A woman sat breastfeeding in the corner. Two school aged children entered with their dad and stood in the back. A middle-aged visually impaired woman came and sat on the cushion next to me. The people in the room were from all over and represented various socio-economic backgrounds, ages, colours and life circumstances.

I left for the day more knowledgeable of our social system and with an understanding of what #OccupyLSX was all about.

I thought about how I could stay and learn for quite a long time. I then thought about my life and how I was a bit eager to get back to it. I have a lot of respect for those who have relocated here away from their comfy beds  or those who commute in and give up their days to organize and run such a long-term event.

If you have some spare time, I recommend a visit. Even if you are unsure about the movement or don’t care to volunteer, they are happy to have you stop in and learn.

Knowledge is power and truth is love, y’all.

OccupyLSX has expanded to include Finsbury Square. Check out the organization website to find a schedule of events or how to get more involved.

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Krishna Das was in town a few weeks ago. Two friends and I snagged the last few tickets. We followed the trail of flowing skirts and mala beads from Kings Cross St Pancras to the Camden Centre to find a rockstar style line. Actually there were two lines. One was for the VIPs; the special guests, studio owners and teachers who had front row tickets, and another line for us plebeians. I chuckled to myself at the incongruence of yogic chanting and VIPs.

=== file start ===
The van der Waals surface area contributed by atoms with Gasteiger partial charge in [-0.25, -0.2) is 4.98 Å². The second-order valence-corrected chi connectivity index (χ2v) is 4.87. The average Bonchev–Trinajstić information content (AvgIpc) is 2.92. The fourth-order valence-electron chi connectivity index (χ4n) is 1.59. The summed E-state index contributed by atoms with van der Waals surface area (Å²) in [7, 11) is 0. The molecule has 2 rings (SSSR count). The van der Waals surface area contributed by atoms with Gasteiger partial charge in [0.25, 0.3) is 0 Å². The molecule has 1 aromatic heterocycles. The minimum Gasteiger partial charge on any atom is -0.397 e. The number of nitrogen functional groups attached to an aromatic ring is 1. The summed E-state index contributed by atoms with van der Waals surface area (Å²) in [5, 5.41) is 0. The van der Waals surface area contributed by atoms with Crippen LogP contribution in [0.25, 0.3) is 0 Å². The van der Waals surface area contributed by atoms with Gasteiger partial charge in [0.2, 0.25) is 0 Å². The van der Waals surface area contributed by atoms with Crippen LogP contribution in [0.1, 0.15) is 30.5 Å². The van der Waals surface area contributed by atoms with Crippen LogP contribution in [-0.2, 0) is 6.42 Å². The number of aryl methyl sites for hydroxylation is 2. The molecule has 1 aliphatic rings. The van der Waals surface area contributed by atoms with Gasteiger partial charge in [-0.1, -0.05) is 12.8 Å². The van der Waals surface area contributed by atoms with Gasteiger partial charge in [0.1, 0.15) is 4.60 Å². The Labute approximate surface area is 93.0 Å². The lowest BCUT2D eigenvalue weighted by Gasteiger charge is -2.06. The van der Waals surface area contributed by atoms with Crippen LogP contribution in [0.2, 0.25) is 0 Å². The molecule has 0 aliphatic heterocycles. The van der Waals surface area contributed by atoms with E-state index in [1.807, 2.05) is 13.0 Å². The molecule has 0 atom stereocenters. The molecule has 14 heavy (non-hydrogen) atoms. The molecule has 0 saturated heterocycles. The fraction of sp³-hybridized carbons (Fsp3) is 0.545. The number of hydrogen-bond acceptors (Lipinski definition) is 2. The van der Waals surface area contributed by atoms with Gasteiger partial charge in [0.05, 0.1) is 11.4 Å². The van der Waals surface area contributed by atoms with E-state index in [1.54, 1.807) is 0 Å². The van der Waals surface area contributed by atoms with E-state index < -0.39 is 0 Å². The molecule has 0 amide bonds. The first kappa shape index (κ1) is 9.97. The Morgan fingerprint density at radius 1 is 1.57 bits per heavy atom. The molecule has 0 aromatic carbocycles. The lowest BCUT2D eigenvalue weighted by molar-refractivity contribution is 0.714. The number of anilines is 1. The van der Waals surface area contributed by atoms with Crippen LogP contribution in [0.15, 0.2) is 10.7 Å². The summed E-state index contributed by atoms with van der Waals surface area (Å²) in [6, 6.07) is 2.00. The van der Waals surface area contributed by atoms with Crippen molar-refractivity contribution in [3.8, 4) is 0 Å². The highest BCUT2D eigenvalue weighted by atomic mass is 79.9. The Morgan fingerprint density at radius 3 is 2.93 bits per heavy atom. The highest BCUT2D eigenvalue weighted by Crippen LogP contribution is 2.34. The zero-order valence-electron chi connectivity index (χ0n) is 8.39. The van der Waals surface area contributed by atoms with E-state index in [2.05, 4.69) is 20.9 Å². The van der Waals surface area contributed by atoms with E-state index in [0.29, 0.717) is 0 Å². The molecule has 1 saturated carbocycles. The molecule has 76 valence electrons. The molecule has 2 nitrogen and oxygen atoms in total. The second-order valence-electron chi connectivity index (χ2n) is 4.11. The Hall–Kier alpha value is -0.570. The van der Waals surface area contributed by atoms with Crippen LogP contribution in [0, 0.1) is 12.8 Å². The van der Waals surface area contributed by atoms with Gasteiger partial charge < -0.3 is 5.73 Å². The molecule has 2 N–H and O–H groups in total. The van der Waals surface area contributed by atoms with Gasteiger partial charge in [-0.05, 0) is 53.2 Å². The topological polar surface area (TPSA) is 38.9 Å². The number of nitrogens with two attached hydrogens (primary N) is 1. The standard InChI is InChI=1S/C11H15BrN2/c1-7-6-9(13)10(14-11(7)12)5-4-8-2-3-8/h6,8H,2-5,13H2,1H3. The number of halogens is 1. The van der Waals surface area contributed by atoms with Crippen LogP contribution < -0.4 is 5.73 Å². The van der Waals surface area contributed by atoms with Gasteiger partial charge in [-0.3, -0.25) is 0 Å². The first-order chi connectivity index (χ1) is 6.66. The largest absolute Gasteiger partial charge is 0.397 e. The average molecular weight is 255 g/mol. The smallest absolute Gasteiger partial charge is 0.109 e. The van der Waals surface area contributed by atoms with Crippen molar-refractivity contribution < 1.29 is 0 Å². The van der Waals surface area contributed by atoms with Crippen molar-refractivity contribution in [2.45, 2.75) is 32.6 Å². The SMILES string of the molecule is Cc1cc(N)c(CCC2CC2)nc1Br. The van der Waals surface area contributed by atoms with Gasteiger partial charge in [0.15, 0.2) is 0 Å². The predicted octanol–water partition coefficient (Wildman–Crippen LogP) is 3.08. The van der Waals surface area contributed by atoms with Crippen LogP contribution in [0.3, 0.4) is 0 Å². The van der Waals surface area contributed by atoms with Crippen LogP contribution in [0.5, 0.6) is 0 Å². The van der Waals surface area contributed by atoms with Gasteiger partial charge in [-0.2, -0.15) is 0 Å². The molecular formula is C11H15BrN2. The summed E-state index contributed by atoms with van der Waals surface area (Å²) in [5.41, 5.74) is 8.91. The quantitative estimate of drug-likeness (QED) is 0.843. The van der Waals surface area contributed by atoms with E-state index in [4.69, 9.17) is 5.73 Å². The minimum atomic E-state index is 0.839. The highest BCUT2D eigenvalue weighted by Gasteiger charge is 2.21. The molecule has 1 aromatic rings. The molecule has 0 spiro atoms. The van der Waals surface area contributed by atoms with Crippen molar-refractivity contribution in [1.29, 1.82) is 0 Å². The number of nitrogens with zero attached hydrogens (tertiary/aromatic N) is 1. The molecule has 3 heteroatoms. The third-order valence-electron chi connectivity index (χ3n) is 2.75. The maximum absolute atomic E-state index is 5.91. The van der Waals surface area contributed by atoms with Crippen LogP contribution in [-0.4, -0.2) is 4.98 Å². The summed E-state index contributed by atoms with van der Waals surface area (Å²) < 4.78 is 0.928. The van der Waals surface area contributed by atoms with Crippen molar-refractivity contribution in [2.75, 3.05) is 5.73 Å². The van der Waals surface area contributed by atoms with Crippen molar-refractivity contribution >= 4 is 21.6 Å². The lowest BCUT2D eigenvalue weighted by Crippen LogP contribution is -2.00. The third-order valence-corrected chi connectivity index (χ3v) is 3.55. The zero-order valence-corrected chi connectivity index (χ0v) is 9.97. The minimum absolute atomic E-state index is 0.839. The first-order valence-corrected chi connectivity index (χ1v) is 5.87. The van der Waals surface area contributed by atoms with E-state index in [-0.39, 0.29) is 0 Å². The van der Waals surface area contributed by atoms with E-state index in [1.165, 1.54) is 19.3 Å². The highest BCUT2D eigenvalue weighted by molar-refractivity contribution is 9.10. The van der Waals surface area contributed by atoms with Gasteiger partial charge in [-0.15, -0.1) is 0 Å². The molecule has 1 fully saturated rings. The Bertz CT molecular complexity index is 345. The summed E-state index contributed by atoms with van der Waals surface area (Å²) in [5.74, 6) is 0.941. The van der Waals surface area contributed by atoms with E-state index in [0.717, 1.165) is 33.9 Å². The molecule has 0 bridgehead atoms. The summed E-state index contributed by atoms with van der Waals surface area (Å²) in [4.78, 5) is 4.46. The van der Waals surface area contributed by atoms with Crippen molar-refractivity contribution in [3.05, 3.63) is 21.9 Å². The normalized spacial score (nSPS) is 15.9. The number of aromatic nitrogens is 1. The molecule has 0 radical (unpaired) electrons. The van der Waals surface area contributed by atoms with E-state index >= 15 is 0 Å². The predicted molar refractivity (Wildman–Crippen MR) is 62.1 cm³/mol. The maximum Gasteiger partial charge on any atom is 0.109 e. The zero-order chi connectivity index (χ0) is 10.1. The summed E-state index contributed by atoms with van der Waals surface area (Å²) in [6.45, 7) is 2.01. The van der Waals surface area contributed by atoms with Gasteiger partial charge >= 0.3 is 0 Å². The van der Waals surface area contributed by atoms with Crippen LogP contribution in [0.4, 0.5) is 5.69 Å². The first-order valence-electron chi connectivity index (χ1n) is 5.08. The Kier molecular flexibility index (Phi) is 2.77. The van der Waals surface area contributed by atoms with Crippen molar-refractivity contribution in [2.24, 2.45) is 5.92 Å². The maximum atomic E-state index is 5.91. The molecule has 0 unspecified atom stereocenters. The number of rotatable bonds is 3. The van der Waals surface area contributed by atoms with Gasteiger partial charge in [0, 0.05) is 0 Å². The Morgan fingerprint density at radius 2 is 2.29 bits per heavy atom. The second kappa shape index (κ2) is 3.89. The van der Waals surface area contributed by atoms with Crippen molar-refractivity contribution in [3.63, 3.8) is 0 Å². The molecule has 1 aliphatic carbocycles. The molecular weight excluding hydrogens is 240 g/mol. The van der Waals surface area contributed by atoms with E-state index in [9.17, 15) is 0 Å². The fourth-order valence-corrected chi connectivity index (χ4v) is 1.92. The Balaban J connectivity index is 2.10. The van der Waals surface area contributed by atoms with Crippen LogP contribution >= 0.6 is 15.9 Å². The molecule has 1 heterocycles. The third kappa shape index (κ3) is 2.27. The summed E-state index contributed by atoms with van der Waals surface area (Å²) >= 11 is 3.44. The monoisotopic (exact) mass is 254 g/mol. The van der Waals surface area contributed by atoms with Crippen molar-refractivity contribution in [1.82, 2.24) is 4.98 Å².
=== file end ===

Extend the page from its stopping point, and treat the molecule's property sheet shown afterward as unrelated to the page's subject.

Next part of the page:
We entered the building, settled on three seats together at the middle left of the hall and waited for KD to take stage. Whew, that was hard work.

As the building began to fill, the room became hotter and hotter. The girl in front of me opened a garlicky take out rice and began to eat. We tried our best to hold our collective yogic cool, but everyone was having problems. The girl behind us began to fuss over jackets being hung on backs of chairs and we were all trying our best to try and accommodate one another. The chanting desperately needed to begin.

Finally KD entered the stage with Radhanth Swami, an American Swami whose book, The Journey Home, we had all been given a copy. After some introduction, the chanting began, then stopped so that Radhanth Swami could tell his story. And a big story he had. His tales of love and his times in India were very interesting, but not what the audience had expected from the evening. I tried to pay attention, but the heat was still unbearable and now the garlic was beginning to seep out of the pores of the girl in front of me. Radhanth Swami was describing being stuck on a severely overcrowded train in India where you could not breathe for 12 hours and I made a personal vow always to splurge for first class trains in India. How could I survive that when I could hardly deal with the smells I was encountering now?

Packed house for Krishna Das at the Camden Centre

Finally Krishna Das took control of the stage and began playing again. It was already too late. One of my friends was in her second trimester and couldn’t take it anymore. We went to the back of the room where a door was left open and ventilation was available.

I am so glad we did because as KD continued to play, we had the freedom to dance, greet others and, well, breathe.

Finally the Kundalini was rising. By the end of the night the group at the back had formed a community, and we were all a little lighter than when we began.